Translated and compiled by Yuan-ling Liang and Bing-sheng Lee
On March 13(GMT+8), Taipei Mayor Ko Wen-je stated during his visit to San Francisco that the number of Chinese tourists in Taipei has dropped 10%. He said that the city government has discussed to categorize the target tourists into three different groups to diverse the risk, including the Japanese, tourists from Southeast Asia and Muslims.
“We still call for friendly interaction between cross-strait relationships and do not expect political concerns to get in way of business developments,” says Ko.
Chien Yu-yen, director of the Department of Information and Tourism of Taipei City (TPEDOIT), states that the number of the Chinese tourists occupies 42% of Taipei’s inbound visitors. This figure was calculated from visitors to Taipei 101 for it is one of the top attractions that 90% of the Chinese tourists flock to.
Switching the target market to the Islamic World
Under the pressure of China possibly lowering its tourist quota, the Taiwanese government is now planning to expand tourism market in other countries to maintain the economic growth. The main target, currently, is the Islamic nations.
The UNWTO (World Tourism Organization) estimates that Islamic countries will be the most rapidly growing area in tourism for the next ten years. According to statistics, the number of Muslim tourists doubled in the past half year. Analysts say Malaysians account for most of the inbound tourists in Taiwan. Currently, there are 28,900 Muslims in Taipei and most of them are Indonesian. TPEDOIT also states that the number of Muslim tourists reached 180,000 people in 2014, achieving a 12.5% growth compared to 2013.
Chien stated that in recent years, the economic condition in Southeast Asia has risen; however, the number of their inbound tourists in Taipei is still “way too little.” She points out that the current threshold for Southeast Asians visiting Taiwan needs to be lowered, and that Taiwan needs to promote its reputation in the Southeast Asia countries.
The Taipei city government now hopes to work on simplifying the application process for the target tourists and they have also been enforcing the promotion of several preferential programs. These programs, targeting independent travelers, are also designed to attract Islamic tourists.
►Related News: Chinese Tourist Levels Rumored to Lower Between March to May
Building up a Muslim-friendly environment
By the end of last year, the Chinese Muslim Association has approved 31 Taiwanese restaurants with Halal certificates, representing that these places serve Islamic-friendly food. Managers of these restaurants state that they are observing a growth of Islamic customers in their restaurants. Also, GMC Travel & Tour, a Malaysian travel agency that has a signed contract with Taiwan, says that the number of people asking for Taipei tours has increased.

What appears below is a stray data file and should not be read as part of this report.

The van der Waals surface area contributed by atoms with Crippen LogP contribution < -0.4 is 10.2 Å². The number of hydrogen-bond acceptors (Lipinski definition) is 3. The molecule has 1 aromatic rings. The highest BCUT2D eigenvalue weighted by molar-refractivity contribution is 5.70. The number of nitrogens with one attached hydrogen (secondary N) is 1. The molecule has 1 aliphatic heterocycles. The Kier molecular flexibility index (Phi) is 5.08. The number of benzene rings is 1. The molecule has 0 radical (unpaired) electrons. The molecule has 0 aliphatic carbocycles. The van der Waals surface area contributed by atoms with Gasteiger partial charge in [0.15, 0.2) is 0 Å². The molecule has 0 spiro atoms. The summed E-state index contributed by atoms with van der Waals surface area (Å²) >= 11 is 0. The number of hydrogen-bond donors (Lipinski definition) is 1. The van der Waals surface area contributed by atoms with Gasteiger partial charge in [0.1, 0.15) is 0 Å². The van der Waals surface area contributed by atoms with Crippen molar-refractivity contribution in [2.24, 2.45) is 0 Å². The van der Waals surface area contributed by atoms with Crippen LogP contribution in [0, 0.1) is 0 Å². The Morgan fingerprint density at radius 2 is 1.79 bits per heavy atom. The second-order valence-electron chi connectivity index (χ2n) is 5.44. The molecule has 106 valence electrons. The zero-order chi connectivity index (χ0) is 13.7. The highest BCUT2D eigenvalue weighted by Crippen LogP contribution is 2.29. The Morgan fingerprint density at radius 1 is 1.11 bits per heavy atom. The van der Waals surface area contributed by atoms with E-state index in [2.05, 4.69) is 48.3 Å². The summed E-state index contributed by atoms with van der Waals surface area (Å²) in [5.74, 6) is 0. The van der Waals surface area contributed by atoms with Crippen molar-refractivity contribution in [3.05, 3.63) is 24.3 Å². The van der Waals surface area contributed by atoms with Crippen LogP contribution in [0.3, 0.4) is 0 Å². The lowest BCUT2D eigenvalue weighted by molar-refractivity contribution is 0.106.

Additionally, since a calculation indicates that Malaysia is where most inbound visitors are from, the Tourism Bureau is improving Taiwan’s image in Malaysia, hoping to attract more than 10,000 visitors to Taipei this year. In April, it will also attend the Arabian Travel Mart to introduce Taiwan to Arabic countries.
As for Taipei’s new strategy, the TPEDOIT will hold activities for Eid al-Fitr, celebrating the holiday with Islamic tourists and dwellers from Islamic countries.
Eid al-Fitr, “breaking of the fast," is a religious holiday celebrated by Muslims worldwide, marking the end of the Islamic holy month of fasting. This year’s Eid al-Fitr will be on July 5 (GMT+8) and the Taipei City Government’s Department of Information and Tourism (TPEDOIT) is planning to organize an event on the Islamic holiday to boost tourism.
The event will be held on the following weekend of Eid al-Fitr, inviting migrant workers, new immigrants, and citizens who are interested in the culture. They will also promote the Taipei City to be more Muslim-friendly, anticipating an increase of 25% more tourists in 2016 than two years ago, reaching 230,000 people.
Edited by Olivia Yang
The News Lens
The News Lens
“Japan embraces Muslim visitors to bolster tourism" (Aljazeera)